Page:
A little background: a month or so ago, I set up a 6to4 IPv6 tunnel at home, and set up IPv6 addressing on my home LAN. All the machines on my home LAN are routable on the IPv6 internet now. I put a corresponding tunnel on the router of my development network at work (yes, I properly firewalled both networks).
So, here’s the progression of events today:
- My MacBook is on the dev network at work via wired ethernet. I ssh to my laptop at home on my LAN through the IPv6 tunnel.
- Later, I need to go to a meeting, so I unplug the ethernet cable and turn wireless on, connecting to our corporate WLAN, which has no IPv6 support at all, and connects to the internet via a completely different pipe than the dev network.
- I’m in the conference room downstairs for a half hour during the meeting.
- I come back to my desk, switch off wireless, and plug the original ethernet cable back in.
- A bit later, I switch back to iTerm, and notice the terminal with the ssh session open, which hasn’t timed out on my end yet. Not too surprising, so I go to hit enter a few times to see if it’ll die before I take the more drastic action of closing the window and opening a new one.
- I press enter, and… the other end responds! The ssh session is still alive, despite the fact that I’ve been on another network for a good 30 minutes.
I’m a bit disappointed in the newly-announced MacBook Air. I want one, but… I don’t.
- Super-thin form factor: 0.16″ to 0.76″.
- MacBook Pro-style aluminum case.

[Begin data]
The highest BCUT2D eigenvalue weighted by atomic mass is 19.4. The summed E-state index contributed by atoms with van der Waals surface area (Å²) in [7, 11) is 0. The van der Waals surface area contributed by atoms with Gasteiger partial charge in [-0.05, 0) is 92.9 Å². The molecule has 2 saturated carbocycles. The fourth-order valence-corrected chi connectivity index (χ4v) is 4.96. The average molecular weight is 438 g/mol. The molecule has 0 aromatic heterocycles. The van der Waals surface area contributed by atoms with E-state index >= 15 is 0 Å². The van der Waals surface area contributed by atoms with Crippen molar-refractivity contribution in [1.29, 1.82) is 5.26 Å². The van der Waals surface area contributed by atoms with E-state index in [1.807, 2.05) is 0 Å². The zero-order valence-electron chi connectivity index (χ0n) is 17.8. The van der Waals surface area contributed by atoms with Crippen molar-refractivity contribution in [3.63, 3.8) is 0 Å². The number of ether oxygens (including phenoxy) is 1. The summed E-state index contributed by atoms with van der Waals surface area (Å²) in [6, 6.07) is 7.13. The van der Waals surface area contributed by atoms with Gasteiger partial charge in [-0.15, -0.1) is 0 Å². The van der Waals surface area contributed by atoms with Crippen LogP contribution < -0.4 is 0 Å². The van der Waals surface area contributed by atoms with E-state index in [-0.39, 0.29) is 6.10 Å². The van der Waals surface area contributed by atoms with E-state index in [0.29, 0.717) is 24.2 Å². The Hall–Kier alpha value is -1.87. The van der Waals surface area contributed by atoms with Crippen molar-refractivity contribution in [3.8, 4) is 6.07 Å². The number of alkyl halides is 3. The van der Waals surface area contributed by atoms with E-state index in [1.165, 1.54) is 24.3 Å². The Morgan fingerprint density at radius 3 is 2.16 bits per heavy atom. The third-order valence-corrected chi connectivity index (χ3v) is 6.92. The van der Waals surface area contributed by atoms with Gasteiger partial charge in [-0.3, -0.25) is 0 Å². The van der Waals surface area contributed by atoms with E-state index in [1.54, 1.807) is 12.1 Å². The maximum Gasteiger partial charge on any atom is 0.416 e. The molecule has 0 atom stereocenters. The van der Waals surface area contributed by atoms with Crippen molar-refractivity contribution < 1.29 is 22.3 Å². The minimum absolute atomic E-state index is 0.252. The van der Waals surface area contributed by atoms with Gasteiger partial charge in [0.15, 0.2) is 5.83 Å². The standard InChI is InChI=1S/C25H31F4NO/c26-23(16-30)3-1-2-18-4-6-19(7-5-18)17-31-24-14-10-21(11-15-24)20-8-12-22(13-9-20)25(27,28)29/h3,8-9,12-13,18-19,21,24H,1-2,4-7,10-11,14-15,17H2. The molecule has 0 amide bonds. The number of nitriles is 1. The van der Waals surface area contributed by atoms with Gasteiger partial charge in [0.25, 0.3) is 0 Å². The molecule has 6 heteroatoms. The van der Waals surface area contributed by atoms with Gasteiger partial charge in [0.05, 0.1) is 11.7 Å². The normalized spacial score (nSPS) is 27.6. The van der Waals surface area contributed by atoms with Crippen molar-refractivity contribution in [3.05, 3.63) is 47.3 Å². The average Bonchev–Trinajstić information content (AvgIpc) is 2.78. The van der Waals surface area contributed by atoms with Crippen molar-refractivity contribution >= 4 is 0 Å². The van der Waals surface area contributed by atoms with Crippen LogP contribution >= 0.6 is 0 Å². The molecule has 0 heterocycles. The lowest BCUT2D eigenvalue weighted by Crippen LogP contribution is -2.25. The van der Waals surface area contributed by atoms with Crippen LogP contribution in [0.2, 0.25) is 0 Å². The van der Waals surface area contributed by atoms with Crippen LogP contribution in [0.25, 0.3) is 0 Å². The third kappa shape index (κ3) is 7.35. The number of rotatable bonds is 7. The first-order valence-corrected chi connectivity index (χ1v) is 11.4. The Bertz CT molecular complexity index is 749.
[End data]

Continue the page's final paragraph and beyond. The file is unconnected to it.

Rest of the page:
- Small size: 13.3″ widescreen display.
- 802.11n wireless (dual-band 2.4/5 GHz).
- Intel GMA graphics (very well supported on Linux, even if it’s not as ‘powerful’ as nvidia/ATI).
- Backlit keyboard.
- LED-backlit display.
- Multi-touch trackpad (though I have no idea how well-supported or useful it’ll be on Linux).
Unfortunately, we have quite a bit of the bad:
- No built-in ethernet (USB dongle sold separately, but that rules out gigabit).
- No built-in optical drive (I expected this; I don’t mind).
- Only one USB port. So if I get the USB ethernet dongle and/or the external USB optical drive, I have to choose which one I want to use. And if I’m somewhere where there’s no wireless, and I have to use a USB flash drive, I have to disconnect the network. Lame.
- Non-user-replaceable battery. (I imagine it’s possible, though somewhat difficult, like replacing the hard drive in my PowerBook was.) This is somewhat annoying for me since I tend to have the machine on 24/7, and as such I’m a bit harsh on the battery (I leave it plugged in while fully charged for long periods of time).
- RAM is not upgradeable (soldered to motherboard). Comes with 2GB standard, so probably not too much of a problem.
- Relatively slow CPU given today’s state-of-the art. (Granted, 1.8GHz dual-core should be plenty for me.)
- The IBM X-series used to use the 1.8″ 4600 RPM hard drives, but switched back to 2.5″ drives because of large performance problems with the 1.8″ drives.
- No dedicated graphics memory (144MB shared with system RAM).
- Only a single speaker (mono sound). Though, do you really notice stereo separation with a pair of crappy speakers about a foot apart?
- A concern: will the laptop hold up? It’s very thin. Aluminum is definitely bendable (as my 12″ PowerBook which no longer sits flat will confirm).
- MacBook-style keyboard. I’m not a huge fan of the keyboard on the MacBook I have at work. I far prefer the keyboard on my PowerBook (and on the MacBook Pro).
I’m not considering buying one now; not only should I not be spending the money now, but I wouldn’t dare buy first-gen Apple hardware. So fortunately there will be time to see if my concerns about the laptop’s durability are warranted, ditto for my concerns about hard drive performance. And it’s possible there might be a refresh in 6-8 months that includes better graphics, more RAM, a faster CPU, or even (however unlikely) an extra USB port or an ethernet jack.